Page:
Recherche Images Maps Play YouTube Actualités Gmail Drive Plus »
Connexion
Les utilisateurs de lecteurs d'écran peuvent cliquer sur ce lien pour activer le mode d'accessibilité. Celui-ci propose les mêmes fonctionnalités principales, mais il est optimisé pour votre lecteur d'écran.

Brevets

  1. Recherche avancée dans les brevets
Numéro de publicationUS5087240 A
Type de publicationOctroi
Numéro de demandeUS 07/428,478
Date de publication11 févr. 1992
Date de dépôt30 oct. 1989
Date de priorité18 août 1983
État de paiement des fraisPayé
Numéro de publication07428478, 428478, US 5087240 A, US 5087240A, US-A-5087240, US5087240 A, US5087240A
InventeursDan Sibalis
Cessionnaire d'origineDrug Delivery Systems Inc.
Exporter la citationBiBTeX, EndNote, RefMan
Liens externes: USPTO, Cession USPTO, Espacenet
Transdermal drug patch with conductive fibers
US 5087240 A
Résumé
An improved transdermal drug applicator for application to a living body for the migration of at least one medicament through the skin into the blood stream embodying at least two electrode elements forming the applicator and with the electrodes separated from each other by insulating means. A reservoir means, in at least one of said electrode elements of said applicator, containing said medicament; and a circuit, including a power source, for supplying electric power to said electrodes and such reservoir means. Suitable cover means partially enclosed at least said reservoir means, and adhesive means affixes the applicator to the skin, so as to complete an electrical circuit through the skin when the applicator is affixed thereto, thus creating at least one physico/chemical mass transfer phenomenon which causes said medicament to migrate through the skin.
Images(4)
Previous page
Next page
Revendications(20)
What is claimed is:
1. A transdermal drug patch for delivery of at least one drug to a living body through the skin into the bloodstream comprising:
at least two electrodes separated from each other;
drug reservoir means electrically connected to at least one of said electrodes of said patch for containing the at least one drug, said reservoir means including a medicament-transfer zone for placement at the skin;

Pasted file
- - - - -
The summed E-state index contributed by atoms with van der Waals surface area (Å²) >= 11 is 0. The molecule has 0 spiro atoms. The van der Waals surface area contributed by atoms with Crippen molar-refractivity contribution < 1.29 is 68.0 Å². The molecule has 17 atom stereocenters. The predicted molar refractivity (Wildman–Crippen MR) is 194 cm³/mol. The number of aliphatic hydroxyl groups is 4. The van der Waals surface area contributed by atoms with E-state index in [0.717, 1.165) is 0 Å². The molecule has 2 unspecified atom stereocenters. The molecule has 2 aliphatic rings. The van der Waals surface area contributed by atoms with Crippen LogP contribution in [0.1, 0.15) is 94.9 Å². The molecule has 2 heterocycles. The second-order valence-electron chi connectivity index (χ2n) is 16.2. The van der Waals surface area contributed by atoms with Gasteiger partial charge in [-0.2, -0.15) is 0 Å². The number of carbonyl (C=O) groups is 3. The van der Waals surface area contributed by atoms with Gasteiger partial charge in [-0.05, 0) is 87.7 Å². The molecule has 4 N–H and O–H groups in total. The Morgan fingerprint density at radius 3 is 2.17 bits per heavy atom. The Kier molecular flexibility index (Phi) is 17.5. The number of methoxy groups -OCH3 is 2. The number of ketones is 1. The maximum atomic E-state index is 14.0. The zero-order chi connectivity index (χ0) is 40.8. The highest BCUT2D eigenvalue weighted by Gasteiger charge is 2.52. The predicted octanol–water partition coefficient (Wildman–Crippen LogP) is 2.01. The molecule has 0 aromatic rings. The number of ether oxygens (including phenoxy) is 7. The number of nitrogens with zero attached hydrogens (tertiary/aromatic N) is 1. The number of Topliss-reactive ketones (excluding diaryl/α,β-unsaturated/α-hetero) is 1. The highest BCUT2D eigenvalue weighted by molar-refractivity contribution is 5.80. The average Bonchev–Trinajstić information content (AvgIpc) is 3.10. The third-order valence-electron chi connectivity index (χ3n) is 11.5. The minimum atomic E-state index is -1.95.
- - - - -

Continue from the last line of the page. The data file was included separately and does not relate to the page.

circuit means, including an electrical power source for supplying electric power to said electrodes and said reservoir means;
cover means partially enclosing at least said reservoir means;
adhesive means in juxtaposition to said reservoir means for affixing said patch to the skin, whereby when said patch is affixed to the skin the at least one drug is delivered to the skin; and
a plurality of electrically conductive fiber means connected with said circuit means and traversing said reservoir means for imposing electrical potential between said at least one of said electrodes and the skin so as to substantially bypass the at least one medicament contained in said reservoir means, wherein said electrically conductive fibers bring the electrical potential more directly to the skin where the drug delivery takes place; and aid in reinforcing the drug patch construction.
2. A transdermal drug patch as in claim 1, wherein said electrodes are generally of the same construction.
3. A transdermal drug patch as in claim 1, wherein said electrodes are of differing constructions.
4. A transdermal drug patch as in claim 1, wherein the electrodes are of different size.
5. A transdermal drug applicator according to claim 1, wherein said drug reservoir means contain different drugs.
6. The transdermal drug patch as in claim 1, wherein said fiber means are elongated in shape.
7. The transdermal drug patch as in claim 1, wherein said fiber means are shaped in a tapered conical configuration having a base and an apex.
8. The transdermal drug patch as in claim 1, wherein the drug reservoir means contains fiber means extending between at least one electrode and a point near the medicament transfer zone.
9. The transdermal drug patch as in claim 1, further including a semipermeable membrane coextensive and covering the medicament zone of said drug patch.
10. The transdermal drug patch as in claim 1, wherein the conductive fiber means are made of carbon.
11. The transdermal drug patch as in claim 1, wherein the conductive fiber means are made of graphite.
12. The transdermal drug patch as in claim 1, wherein the conductive fiber means are made of a conductive plastic comprising carbon.
13. The transdermal drug patch as in claim 1, wherein the drug reservoir means is flexible.
14. The transdermal drug patch as in claim 1, wherein the electrodes are flexible.
15. The transdermal drug patch as in claim 1, wherein the cover means is flexible.
16. A transdermal drug patch for delivery of at least one drug to a living body through the skin into the bloodstream comprising:
at least two electrodes separated from each other;
drug reservoir means electrically connected to at least one of said electrodes of said patch for containing the at least one drug, said reservoir means including a medicament-transfer zone for placement at the skin;